Moroz had started injecting drugs in 1995, as a teenager in Donetsk. She quit in 1998 with the help of a former drug user who had started a peer support organization in Kiev, and she soon decided to return to Donetsk and start a similar group of her own. Over time, Svitanok expanded to offer a wide range of public health and social services while also advocating for the needs of HIV-positive people and drug users. (Donetsk has one of the highest HIV rates in Ukraine and in Europe overall; it also has a serious problem with multidrug-resistant tuberculosis, which is much more prevalent among people with untreated HIV and among prisoners.) Olga was brought into the Svitanok fold, becoming a social worker. Her position wasn’t just a job — it meant membership in a tight-knit group of friends dedicated to helping each other and those like them.

When the Maidan protests began in the winter of 2013-2014, most of Svitanok’s staff members were strongly in favor. For AIDS activists, the choice between Russia and Europe was a straightforward one, the difference between living and dying. Svitanok staff therefore found themselves on the wrong side of the new border when separatists declared the Donetsk People’s Republic in the spring of 2014. They were soon scattered across various Ukrainian cities, finding refuge where they could.

Svetlana Moroz spoke about the experience at an Odessa forum for HIV-positive women last September. Fair-haired and big-eyed, she radiated grief as she described the unfamiliar forms of trauma that Svitanok’s staff had experienced: shelling, food shortages, martial law. (Her own husband had volunteered for a battalion at the beginning of the war and had spent months in separatist captivity.) “Another trauma was the loss of the organization we worked so hard to build — separation from our beloved colleagues,” Moroz said. “But we’ve found a way to keep the organization going, to keep supporting each other even though we’re so far apart.” They had already lost their homes and their old lives to the conflict; they weren’t willing to give up on the organization that they’d worked so hard to build or on the progress they’d worked so hard to achieve.

Most of Svitanok’s clients remained in Donetsk, without the means necessary to leave in the long term. According to Natalia Bezelieva, Svitanok’s director, clients have been beaten, locked in basements, or forced to work for the separatists, packing sandbags for barricades. Some have been forced to loot damaged or abandoned houses.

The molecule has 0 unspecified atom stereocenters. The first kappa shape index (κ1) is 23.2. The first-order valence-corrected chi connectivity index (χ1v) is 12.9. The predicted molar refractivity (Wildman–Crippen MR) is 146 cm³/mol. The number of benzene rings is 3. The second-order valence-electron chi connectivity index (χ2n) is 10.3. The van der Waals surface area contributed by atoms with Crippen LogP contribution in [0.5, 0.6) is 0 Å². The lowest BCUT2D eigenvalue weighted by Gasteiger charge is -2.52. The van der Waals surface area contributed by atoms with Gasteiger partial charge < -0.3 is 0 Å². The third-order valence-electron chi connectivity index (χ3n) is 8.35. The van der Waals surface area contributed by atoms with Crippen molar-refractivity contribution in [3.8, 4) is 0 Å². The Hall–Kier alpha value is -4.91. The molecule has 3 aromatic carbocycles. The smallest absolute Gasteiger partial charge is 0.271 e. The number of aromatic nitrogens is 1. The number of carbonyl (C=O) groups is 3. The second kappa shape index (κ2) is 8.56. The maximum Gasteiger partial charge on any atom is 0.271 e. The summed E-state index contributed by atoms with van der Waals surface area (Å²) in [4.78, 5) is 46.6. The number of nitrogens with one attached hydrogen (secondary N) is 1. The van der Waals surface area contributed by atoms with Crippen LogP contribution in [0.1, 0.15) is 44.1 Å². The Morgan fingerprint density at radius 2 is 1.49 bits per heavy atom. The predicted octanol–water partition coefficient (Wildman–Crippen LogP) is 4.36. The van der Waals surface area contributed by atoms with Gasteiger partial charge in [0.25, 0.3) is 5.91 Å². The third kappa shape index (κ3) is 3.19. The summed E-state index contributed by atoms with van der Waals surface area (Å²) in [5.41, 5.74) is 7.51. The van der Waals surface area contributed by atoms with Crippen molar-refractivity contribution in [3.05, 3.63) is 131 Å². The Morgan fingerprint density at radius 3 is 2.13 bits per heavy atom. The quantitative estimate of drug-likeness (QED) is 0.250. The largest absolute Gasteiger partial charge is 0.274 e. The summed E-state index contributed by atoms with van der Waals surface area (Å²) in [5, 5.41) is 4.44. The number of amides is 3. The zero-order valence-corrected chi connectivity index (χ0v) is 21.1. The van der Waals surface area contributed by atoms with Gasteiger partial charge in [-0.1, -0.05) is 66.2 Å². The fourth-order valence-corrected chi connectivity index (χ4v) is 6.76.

As far as HIV and drug policy is concerned, “it’s like going back in time 10 years or more,” Bezelieva told me. The Donetsk People’s Republic modeled its HIV “policy” on Russia’s — which is to say, there was virtually no provision of medical support to those affected. Bezelieva told me a “half-partisan” harm reduction program is still operating in Donetsk, with workers paid secretly to distribute syringes and condoms. (There are a number of such programs in Donetsk and Luhansk.) The number of clients has increased dramatically; many are now homeless, without enough food or clothing. Families have been divided by the border, and there are higher rates of overdose from illegal drugs. Decreased access to medical treatment has coincided with an increase in the availability of opiates, according to Svitanok staff, with much larger quantities of illicit methadone slipping across the porous border with Russia (ironic given that medical methadone is illegal there) and easily available opium made from poppies grown in abandoned fields. In an atmosphere of arbitrary violence, deprivation, and uncertainty, opiates offer the afflicted relief, however self-destructive.

Members of Svitanok turned their energies to resistance. By January 2016, they concluded that a covert system of medical shipments would be necessary for the Donetsk People’s Republic. The territory was about to run out of antiretroviral drugs, risking a dangerous treatment interruption for HIV patients there, including children. Patients with tuberculosis — in many cases, difficult and deadly multidrug-resistant tuberculosis — faced the same problem. It was clear that international organizations like the Global Fund and UNICEF would not be able to arrange for an official shipment in time.

Svitanok decided they would need smugglers, all of whom would be women. It wasn’t just that women have long been at the forefront of Ukrainian activism; they had certain advantages in this kind of clandestine work. Because they are so widely dismissed in Ukraine, women can get into places men often can’t, can cajole border guards in a way that men cannot. (They are also more vulnerable. The conflict in Ukraine has resulted in a dramatic increase in gender-based violence, according to United Nations Population Fund, and the U.N. has reported acts of sexual violence committed with impunity by fighters on both sides.)

Among the first women to carry medicines across the border was a social worker named Irina (I have changed her name), traveling with two of her colleagues who had also remained in Donetsk. The three women drove back to Ukrainian-controlled territory and received a shipment of antiretrovirals from the All-Ukrainian Network of People Living With HIV/AIDS. A doctor had provided them with an official document saying that the medication in the car was for the personal use of the passengers; they knew they’d run into trouble if they stated honestly that they were bringing in medications for distribution.